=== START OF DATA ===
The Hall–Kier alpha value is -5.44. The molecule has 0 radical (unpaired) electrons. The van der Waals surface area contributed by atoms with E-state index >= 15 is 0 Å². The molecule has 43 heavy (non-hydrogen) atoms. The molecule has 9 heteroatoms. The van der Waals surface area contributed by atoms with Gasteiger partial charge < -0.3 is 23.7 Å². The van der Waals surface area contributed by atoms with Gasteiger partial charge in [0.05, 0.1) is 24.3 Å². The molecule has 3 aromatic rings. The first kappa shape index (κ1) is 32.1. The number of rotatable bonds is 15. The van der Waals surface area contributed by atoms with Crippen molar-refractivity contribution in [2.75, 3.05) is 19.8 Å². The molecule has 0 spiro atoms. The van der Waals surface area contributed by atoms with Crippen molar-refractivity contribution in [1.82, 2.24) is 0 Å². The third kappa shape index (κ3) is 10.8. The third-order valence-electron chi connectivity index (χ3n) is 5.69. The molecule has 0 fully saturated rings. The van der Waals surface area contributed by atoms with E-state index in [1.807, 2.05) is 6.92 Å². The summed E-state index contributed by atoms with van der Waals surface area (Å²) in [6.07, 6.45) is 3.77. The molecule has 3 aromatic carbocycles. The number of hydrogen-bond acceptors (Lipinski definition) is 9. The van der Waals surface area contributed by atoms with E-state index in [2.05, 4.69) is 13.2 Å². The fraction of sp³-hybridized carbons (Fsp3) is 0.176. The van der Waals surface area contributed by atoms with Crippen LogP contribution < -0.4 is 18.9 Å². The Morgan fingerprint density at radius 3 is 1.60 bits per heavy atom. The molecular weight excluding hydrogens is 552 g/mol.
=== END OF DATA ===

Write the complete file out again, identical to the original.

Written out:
The Hall–Kier alpha value is -5.44. The molecule has 0 radical (unpaired) electrons. The van der Waals surface area contributed by atoms with E-state index >= 15 is 0 Å². The molecule has 43 heavy (non-hydrogen) atoms. The molecule has 9 heteroatoms. The van der Waals surface area contributed by atoms with Gasteiger partial charge < -0.3 is 23.7 Å². The van der Waals surface area contributed by atoms with Gasteiger partial charge in [0.05, 0.1) is 24.3 Å². The molecule has 3 aromatic rings. The first kappa shape index (κ1) is 32.1. The number of rotatable bonds is 15. The van der Waals surface area contributed by atoms with Crippen molar-refractivity contribution in [2.75, 3.05) is 19.8 Å². The molecule has 0 spiro atoms. The van der Waals surface area contributed by atoms with Crippen molar-refractivity contribution in [1.82, 2.24) is 0 Å². The third kappa shape index (κ3) is 10.8. The third-order valence-electron chi connectivity index (χ3n) is 5.69. The molecule has 0 fully saturated rings. The van der Waals surface area contributed by atoms with E-state index in [1.807, 2.05) is 6.92 Å². The summed E-state index contributed by atoms with van der Waals surface area (Å²) in [6.07, 6.45) is 3.77. The molecule has 3 aromatic carbocycles. The number of hydrogen-bond acceptors (Lipinski definition) is 9. The van der Waals surface area contributed by atoms with E-state index in [2.05, 4.69) is 13.2 Å². The fraction of sp³-hybridized carbons (Fsp3) is 0.176. The van der Waals surface area contributed by atoms with Crippen LogP contribution < -0.4 is 18.9 Å². The Morgan fingerprint density at radius 3 is 1.60 bits per heavy atom. The molecular weight excluding hydrogens is 552 g/mol.